Romans Seas – Piracy Patrol

After a couple of months of cutting, folding, gluing, and painting 6mm marines, I had enough stuff together for a first game using my Roman Seas ships. The scenario was nothing fancy: A couple of Roman squadrons intercepting a couple of pirate squadrons and their Saxon allies. Since our main goal was to learn the rules I will use at Historicon, the two fleets pretty much went right after each other (which is the most likely situation in a con game, regardless of any other victory conditions the referee might set).

Bob commanded the Saxons and was closest to Tom’s squadron of Romans. The Romans got the initial advantage because of their ability to ram. In the Salalmis Ad Actium rules, the turn sequence involves 3 movement phases per side and a single Intermediate phase where all boarding actions are conducted, but the order of these seven phases is randomized. Both players were able to bring additional ships into the pending melee, but Bob’s dice betrayed him and at the end, seven Saxon wolfships were left uncrewed!

Tom’s success created a bit of a problem – disengaging from the Saxon ships and maneuvering away from the drifting hulks. While in the center Andy’s ships turned in to try and engage Tom. Several bow to bow collisions occurred between ram equipped ships, but the pirates generally came off the worse for wear due to the poorer quality crews. One particularly unfortunate ship of Andy’s squadron was rammed simultaneously by three enemy vessels – and left sinking. Andy’s slower moving overloaded ships finally approached the scene of the fighting, but were too late to really contribute to the fight.
On the seaward flank, I had been closing with the bulk of Ken’s squadron and attempting to get to his flank. The archers on one ship let loose a volley of flaming arrows and set one of the enemy ships on fire. This was pretty much the high point of the pirate’s day. The Romans aboard the burning ship rammed and boarded a pirate ship, abandoning the burning ship. The pirates had managed to capture a scout ship, burn a liburnian, and damage a couple of others at the cost of 2/3 of our fleet!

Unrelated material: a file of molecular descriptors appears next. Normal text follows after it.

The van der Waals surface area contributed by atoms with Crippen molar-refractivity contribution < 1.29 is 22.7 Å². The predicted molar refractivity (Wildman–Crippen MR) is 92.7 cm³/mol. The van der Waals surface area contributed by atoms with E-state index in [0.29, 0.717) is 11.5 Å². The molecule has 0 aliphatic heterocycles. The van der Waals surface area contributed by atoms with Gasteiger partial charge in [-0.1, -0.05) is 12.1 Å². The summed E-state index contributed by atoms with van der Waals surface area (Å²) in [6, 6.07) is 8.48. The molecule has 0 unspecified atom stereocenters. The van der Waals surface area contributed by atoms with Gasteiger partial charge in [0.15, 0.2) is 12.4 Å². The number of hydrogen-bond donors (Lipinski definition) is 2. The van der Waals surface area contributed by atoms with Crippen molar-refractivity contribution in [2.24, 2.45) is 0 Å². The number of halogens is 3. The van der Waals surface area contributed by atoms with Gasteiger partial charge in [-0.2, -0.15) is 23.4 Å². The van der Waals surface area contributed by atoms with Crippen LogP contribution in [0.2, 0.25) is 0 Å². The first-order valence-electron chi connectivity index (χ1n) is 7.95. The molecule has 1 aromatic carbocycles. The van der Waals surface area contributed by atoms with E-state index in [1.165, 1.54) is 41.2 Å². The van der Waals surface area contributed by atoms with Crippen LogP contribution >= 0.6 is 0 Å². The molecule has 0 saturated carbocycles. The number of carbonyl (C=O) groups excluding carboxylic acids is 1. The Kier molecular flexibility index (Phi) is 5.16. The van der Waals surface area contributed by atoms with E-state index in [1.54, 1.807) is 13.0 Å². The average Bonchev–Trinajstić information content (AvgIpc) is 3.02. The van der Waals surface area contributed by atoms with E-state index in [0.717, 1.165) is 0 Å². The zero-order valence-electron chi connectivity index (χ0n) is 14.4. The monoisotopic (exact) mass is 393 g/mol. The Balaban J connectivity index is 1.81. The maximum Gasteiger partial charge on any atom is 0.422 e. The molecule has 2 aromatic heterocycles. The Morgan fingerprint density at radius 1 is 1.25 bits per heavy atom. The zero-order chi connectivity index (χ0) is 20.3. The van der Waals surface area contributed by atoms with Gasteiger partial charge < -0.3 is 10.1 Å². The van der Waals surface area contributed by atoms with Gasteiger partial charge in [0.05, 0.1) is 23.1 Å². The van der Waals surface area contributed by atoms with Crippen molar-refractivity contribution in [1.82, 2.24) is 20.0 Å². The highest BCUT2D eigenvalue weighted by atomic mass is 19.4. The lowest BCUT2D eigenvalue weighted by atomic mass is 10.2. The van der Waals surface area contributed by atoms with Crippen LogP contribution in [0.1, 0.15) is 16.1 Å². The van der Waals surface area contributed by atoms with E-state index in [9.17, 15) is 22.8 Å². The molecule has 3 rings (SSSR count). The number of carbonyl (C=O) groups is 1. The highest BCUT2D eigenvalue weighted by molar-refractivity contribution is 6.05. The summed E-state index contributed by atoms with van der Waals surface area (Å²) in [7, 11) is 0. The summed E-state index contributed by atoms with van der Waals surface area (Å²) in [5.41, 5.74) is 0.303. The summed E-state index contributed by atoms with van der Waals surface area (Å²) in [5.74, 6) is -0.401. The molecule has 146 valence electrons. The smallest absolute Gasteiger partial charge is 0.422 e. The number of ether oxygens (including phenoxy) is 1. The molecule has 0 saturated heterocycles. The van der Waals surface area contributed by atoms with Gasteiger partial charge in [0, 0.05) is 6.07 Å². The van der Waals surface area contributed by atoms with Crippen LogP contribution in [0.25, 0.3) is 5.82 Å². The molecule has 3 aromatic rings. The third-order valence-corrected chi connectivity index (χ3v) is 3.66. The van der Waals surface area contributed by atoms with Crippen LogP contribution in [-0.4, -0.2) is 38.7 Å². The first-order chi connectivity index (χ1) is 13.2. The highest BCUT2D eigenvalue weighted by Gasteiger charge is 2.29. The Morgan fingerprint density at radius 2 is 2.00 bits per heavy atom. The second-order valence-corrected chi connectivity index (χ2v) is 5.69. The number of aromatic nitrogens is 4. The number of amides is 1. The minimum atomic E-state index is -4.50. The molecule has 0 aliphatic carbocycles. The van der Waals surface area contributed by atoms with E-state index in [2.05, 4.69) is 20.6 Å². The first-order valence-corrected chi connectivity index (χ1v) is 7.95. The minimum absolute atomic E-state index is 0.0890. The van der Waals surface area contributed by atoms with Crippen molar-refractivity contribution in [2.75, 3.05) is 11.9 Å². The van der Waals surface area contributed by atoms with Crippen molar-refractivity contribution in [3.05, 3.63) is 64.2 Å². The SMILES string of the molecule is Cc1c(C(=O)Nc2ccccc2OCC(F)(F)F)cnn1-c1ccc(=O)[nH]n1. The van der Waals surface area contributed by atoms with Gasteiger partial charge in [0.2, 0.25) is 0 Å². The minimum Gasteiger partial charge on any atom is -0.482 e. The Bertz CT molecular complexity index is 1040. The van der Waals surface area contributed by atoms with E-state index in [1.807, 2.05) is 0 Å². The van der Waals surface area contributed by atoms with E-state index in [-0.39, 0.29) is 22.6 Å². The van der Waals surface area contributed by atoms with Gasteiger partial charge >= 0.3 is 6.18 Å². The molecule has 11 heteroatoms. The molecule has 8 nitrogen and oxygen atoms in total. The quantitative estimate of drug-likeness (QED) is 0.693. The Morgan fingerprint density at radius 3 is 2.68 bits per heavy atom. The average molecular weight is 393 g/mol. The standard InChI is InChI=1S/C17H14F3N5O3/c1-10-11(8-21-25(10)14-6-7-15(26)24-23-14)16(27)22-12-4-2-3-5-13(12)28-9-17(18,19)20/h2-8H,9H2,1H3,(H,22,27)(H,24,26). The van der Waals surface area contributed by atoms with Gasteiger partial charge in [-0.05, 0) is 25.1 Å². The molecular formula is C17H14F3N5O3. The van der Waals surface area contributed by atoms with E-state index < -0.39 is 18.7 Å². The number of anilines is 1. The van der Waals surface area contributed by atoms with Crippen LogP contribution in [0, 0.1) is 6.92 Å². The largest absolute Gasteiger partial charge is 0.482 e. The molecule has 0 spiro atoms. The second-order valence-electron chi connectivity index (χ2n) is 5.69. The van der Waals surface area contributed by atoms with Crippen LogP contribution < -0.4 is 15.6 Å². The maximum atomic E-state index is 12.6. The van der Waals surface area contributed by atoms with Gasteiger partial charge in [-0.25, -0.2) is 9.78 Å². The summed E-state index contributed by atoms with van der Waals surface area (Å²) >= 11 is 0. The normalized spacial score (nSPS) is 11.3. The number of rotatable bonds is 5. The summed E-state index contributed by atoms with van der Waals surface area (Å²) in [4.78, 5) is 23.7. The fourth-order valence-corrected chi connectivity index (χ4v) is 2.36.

Despite the one-sided outcome, the game was a lot of fun and looked great. We were able to explore most of the possible game situations and give the rules a good test drive. The scale of detail in the game seems perfect for the 1/300 Hotz ships. They should do just fine for the Historicon game.

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3 responses to “Romans Seas – Piracy Patrol”

  1. Ray Sams says :

    Thanks for the write-up Brian, from the pic’s looks like the game was a hoot. Never heard of the Salamis Ad actium rules, I take it they don’t use a hex grid. Taht or you have found a way of minimising the hex grid view.

    Ray

  2. Alex Hazlett says :

    This looks GREAT!

    Alex h

  3. Brian says :

    The Salamis ad Actium rules do not use a hex grid. Movement is in inches (actually cm in the original rules, but those are for 1/1200 ships) and ships can turn through a number of degrees. I cut out some simple turn templates and we had no problems at all moving the ships around. Each players had as many as 10 ships and we were able to move the game along at a pretty good clip.

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